show my portfolio and have my ideas pilfered?

this question is asked with trepidation by copywriters, and by anyone who shares creative work: scriptwriters, authors pitching books, inventors, app developers, fashion and graphic designers. it’s a question of trust, and the answer is obvious. you must share your ideas or they’ll gather dust, and someone else will think of them eventually anyway — or something very close that will arouse your suspicion.

there are precautions you can take. you can password-protect your online portfolio (you need an online portfolio) or you can send a pdf of your work, but the best defense is to forge a good working relationship with anyone who wants to view your portfolio. the idea being that the real thing (you, hired) is so much more prolific and reliable than a one-off cheap theft, even if you’re simply kept in mind for a later hire.

also, your attitude should be “help yourself — there are 50,000 more where that one came from” because if you’re a working copywriter, then you’re in the business of generating endless ideas. you’re an idea fountain, tapped into an eternal flame of creativity.

if someone does steal your idea, feel sorry for that pathetic person with such a limited imagination. it’s better to have an endless bounty than to be the empty shell of a person who grubs around for someone else’s ideas.  but keep in mind that people really do come up with eerily similar ideas – i’ve seen it happen often in classes.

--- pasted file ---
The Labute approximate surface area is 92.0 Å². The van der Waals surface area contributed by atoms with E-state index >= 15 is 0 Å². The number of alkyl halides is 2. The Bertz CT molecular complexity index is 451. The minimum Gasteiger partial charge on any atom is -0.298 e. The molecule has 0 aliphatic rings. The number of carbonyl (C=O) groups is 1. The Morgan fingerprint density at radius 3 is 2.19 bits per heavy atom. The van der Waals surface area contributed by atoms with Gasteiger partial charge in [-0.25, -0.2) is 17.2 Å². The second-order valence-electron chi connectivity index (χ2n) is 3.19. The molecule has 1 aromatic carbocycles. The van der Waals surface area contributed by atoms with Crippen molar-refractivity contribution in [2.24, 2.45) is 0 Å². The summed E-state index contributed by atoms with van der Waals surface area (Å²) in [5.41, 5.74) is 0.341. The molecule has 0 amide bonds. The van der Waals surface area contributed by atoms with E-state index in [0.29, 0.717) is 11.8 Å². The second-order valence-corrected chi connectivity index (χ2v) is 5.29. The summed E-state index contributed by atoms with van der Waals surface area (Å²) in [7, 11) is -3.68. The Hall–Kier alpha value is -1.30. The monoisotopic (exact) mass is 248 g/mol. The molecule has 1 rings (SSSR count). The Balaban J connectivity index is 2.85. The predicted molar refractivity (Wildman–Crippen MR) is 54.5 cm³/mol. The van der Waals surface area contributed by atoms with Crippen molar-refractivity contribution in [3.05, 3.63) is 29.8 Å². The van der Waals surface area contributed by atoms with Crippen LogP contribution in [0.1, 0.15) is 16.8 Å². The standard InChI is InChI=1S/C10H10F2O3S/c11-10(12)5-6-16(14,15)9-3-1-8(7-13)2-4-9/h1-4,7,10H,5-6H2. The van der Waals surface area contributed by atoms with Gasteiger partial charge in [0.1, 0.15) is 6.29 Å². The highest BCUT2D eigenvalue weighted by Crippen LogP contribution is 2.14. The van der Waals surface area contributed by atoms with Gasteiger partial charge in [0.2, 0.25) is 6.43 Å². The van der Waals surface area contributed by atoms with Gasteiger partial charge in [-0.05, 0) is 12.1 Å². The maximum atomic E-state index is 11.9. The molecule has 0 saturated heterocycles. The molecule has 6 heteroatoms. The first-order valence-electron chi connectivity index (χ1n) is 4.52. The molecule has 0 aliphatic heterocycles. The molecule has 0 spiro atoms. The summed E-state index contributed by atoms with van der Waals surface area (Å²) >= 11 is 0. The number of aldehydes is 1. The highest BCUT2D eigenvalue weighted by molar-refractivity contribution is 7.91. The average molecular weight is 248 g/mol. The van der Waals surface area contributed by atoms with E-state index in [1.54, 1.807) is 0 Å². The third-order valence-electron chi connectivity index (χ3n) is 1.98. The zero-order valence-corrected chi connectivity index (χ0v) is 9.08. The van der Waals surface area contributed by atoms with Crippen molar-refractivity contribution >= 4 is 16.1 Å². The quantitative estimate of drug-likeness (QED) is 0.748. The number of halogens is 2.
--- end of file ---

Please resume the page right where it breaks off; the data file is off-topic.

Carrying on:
i once sent a script to a friend at Paramount, and a year later a movie that was clearly my script was released with a virtually identical plot, and the same beginning and ending. flabbergasted, i researched the screenwriter and discovered that “my movie” was actually based on his own book, which was conveniently published well before i had ever written the script. so sometimes ideas are just in the air.

don’t worry about someone purloining your unique concepts, worry more about presenting them before someone else does.

have you ever had someone lift your idea? if so, what did you do about it?

kim taylor

for more information on our membership and events, visit The Copy Lab.

6 truths and a lie: what copywriters should know about working in the ad industry


  1. there’s really only 1 rule in advertising, and it’s to resonate with your target audience. however you manage to do that is fine.
  2. just as every family differs, every agency has its own culture, so your experience as a copywriter will never be the same from agency to agency.
  3. some copywriters can’t spell simple words, but their ideas are brilliant.
  4. it’s rare that everyone in your target range will love an ad – it’s successful if most people like it.
  5. award-winning campaigns don’t always translate to increased sales for the client, rendering them unsuccessful from the client’s viewpoint.
  6. to be an effective copywriter, you should try to understand the nuances of the culture you live in across all age groups, education levels, ethnicities and lifestyles.


  1. it’s untrue that a copywriter’s age, education level, ethnicity or lifestyle will determine whether or not he she or he can achieve #5 above. appearances can be deceptive; sometimes the person with the most bravado has the worst creative ideas, and the retiring wallflower in the corner can stun with a wildly intricate, perfect concept. sometimes it’s the person in his twenties who shuns social media and the man in his sixties who loves it. sometimes everyone has to get into the head of a seven year old girl for a campaign, and it could be the guy in the Yankees hoodie who does it best. i’ve learned that you just never know.

kim taylor

for more information on our membership and events, visit The Copy Lab.